growing hybrids were assayed by an ELISA on gelonincoated plates according hybrids were cloned by the limiting dilution technique.

(24). Positive


Serum-Free Medium Conditions

Antibody producing with sodium



grown in F12/DMEM (1:1) medium


pyruvate (1 mM), mercaptoethanol (50 uM), penicillin/streptomycin

(1000 u/ml, 1000 ug/ml) and FCS (10%) together with Nutridoma NS stitute (1X). The hybridomas were adapted to serum-free conditions decrease in the serum content over two weeks.




Determination of Antibody Subclasses The immunoglobulin subclasses of the produced antibodies were determined by ELISA procedures as described in (24) using anti-mouse isotype-specific antibodies for coating of the microtiter plates and anti-mouse antibody alkaline-phosphatase conjugates for detection of bound mouse antibodies.

Purification of MAbs


500 ml of serum-free culture supernatant was centrifuged, filtered through a 20 |im cellulose acetate filter and applied on Protein-G Sepharose (flow: 0.5 ml/min; gel volume: 0.5 ml)(34). After washing the column with 20 mM sodium phosphate pH 7.2 the MAbs were eluted with 0.1 M glycine/HCI (pH 2.7), immediately neutralized with 1 M Tris/HCI pH 9.0, and dialyzed against PBS. Yields ranged from 5-7 mg IgG per 500 ml supernatant.

Determination of Isoelectric Points

10 til of the purified antibodies (1-2 mg/ml) in PBS were applied to SERVALYTE Precotes (12,5 x 12,5 cm, 150 i_m, pH 3-10 ). The isoelectric focusing was performed as described in (36) and was completed when the current was constant at 1 mA for at least 15 min at 1500 V. The focused antibodies were stained with Coomassie Blue R250. Serva protein test mixture 9 was used as standard.



of MAbs

equal amounts (20 ng per well) of the proteins performed as described in (24). The MAbs (2 mg/ml in PBS) were diluted with PBS-Tween to about 20 ug/ml. To detect the binding of the antibodies, an anti-mouse immunoglobulin peroxidase conjugate was used. Microtiter

to be



coated with

tested, and ELISA experiments


Biotinvlation of MAbs The purified MAbs were biotinylated with biotin-N-hydroxysuccinimide ester (25). 2 ml of MAb in PBS (2 mg/ml) were dialyzed overnight (4°C) against 0.1 M NaHC03 buffer containing 0.15 M NaCl, pH 8.3. The solution was mixed with 200 ul N-hydroxysuccinimidobiotin (1 mg/ml in DMSO) and reacted for 2-3 h at room temperature followed by dialysis against PBS (18 h, 4°C).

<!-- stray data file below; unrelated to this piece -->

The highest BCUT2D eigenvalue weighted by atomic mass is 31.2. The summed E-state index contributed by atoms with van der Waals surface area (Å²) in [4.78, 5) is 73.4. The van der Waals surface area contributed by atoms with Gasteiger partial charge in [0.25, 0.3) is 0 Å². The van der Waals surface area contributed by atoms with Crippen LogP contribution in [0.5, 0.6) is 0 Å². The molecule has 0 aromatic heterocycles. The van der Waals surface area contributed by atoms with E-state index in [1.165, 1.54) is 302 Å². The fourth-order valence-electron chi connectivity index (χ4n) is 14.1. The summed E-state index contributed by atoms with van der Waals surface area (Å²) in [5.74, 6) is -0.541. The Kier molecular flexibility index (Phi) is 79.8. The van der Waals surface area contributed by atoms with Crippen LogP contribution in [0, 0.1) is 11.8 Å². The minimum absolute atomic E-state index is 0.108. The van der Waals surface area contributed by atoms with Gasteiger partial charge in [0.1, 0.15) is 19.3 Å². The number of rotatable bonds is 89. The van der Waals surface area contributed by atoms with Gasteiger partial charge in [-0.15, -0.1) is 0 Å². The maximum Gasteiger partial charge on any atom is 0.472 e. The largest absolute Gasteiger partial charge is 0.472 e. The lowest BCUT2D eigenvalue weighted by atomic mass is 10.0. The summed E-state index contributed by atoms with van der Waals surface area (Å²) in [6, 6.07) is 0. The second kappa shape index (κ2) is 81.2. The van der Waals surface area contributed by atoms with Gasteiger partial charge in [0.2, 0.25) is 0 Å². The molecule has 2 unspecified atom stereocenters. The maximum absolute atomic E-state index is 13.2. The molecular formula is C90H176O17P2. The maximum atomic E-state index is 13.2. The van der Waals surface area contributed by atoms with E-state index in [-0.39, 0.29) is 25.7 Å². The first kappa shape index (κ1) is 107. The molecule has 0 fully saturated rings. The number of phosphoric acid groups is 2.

Comparison A

of the


Epitopes Recognized by


the MAbs.

plate was coated with 2 (ig gelonin per well as described in biotinylated antibody (100 ul) was added to serial 2-fold

(24). A constant amount of

dilutions of unlabeled MAb in PBS (100 ul), and the mixtures were added to the wells of a microtiter plate (100 ul/well). The ELISA was performed as described in (24). The bound biotinylated MAbs were detected by means of an avidin-peroxidase conjugate (Sigma). The amount of biotin-labeled antibody was chosen to give an absorption of about 1-1.5 in the absense of unlabeled antibody.

In-v itro Translation

Gelonin (0.1

mg/ml) in PBS was incubated for 2 h at room temperature with amounts of purified MAbs (0.6 mg/ml). After incubation the mixtures were diluted to a gelonin concentration of 1 ug/ml. The inhibition of in-vitro translation caused by these gelonin-antibody complexes was tested in reticulocyte lysates ac-


cording to the method of Pelham and Jackson by pure gelonin under identical conditions. Calculation of


(26). Data




the inhibition

Affinity Constants

The calculation of the affinity constants by an ELISA method the RIA procedure described by Clark and Wagener (27,28).


similar to

a.) Serial 2-fold dilutions of gelonin from 256 (ig/ml to 0.5 ug/ml in coating buffer (24) were pipetted into the wells of a microtiter plate. After 18 h at 4°C the liquid was removed by flicking the plate, and the latter was incubated with 1X bovine serum albumin in PBS at room temperature for at least 2 h to block non-specific binding. A constant amount of biotinylated antibody was added, and after 90 minutes the bound biotinylated antibodies were determined by an avidin-peroxidase conjugate (Sigma, 1000x diluted). Between each step the plate had to be carefully washed with PBS-tween buffer. The amount of biotin-labeled antibody was chosen to give a maximal absorbtion of 2. The gelonin concentration for half maximal absorption was used for the coating of the next microtiter plate (20 ug/ml). b.) A constant amount of biotinylated antibody (tracer, 100 ul) was added to serial 2-fold dilutions of unlabeled MAb (inhibitor) in PBS (100 ul), and 100 ul of the mixtures were added to the wells of a microtiter plate which had been coated according to a. The remaining rows contained the same amount of biotin-labeled MAb without the inhibitor. The ELISA was performed as described above. After the incubation the supematants of the wells without inhibitor were transferred to another microtiter plate which had been coated with the same amount of gelonin (20 ug/ml). The concentrations of unlabeled MAbs that led to half maximal inhibition were evaluated. c.) Determination of the b-factor was carried out as follows: The supematants from wells without inhibitor were transferred to another microtiter plate. Serial 2-fold dilutions of biotinylated MAbs were pipetted into the remaining wells, beginning with the concentration used under b. The ELISA was performed as described above. By comparison of the absorption of the supernatant with the absorption of the standard dilution, the fraction of the bound biotin labeled MAb could be determined.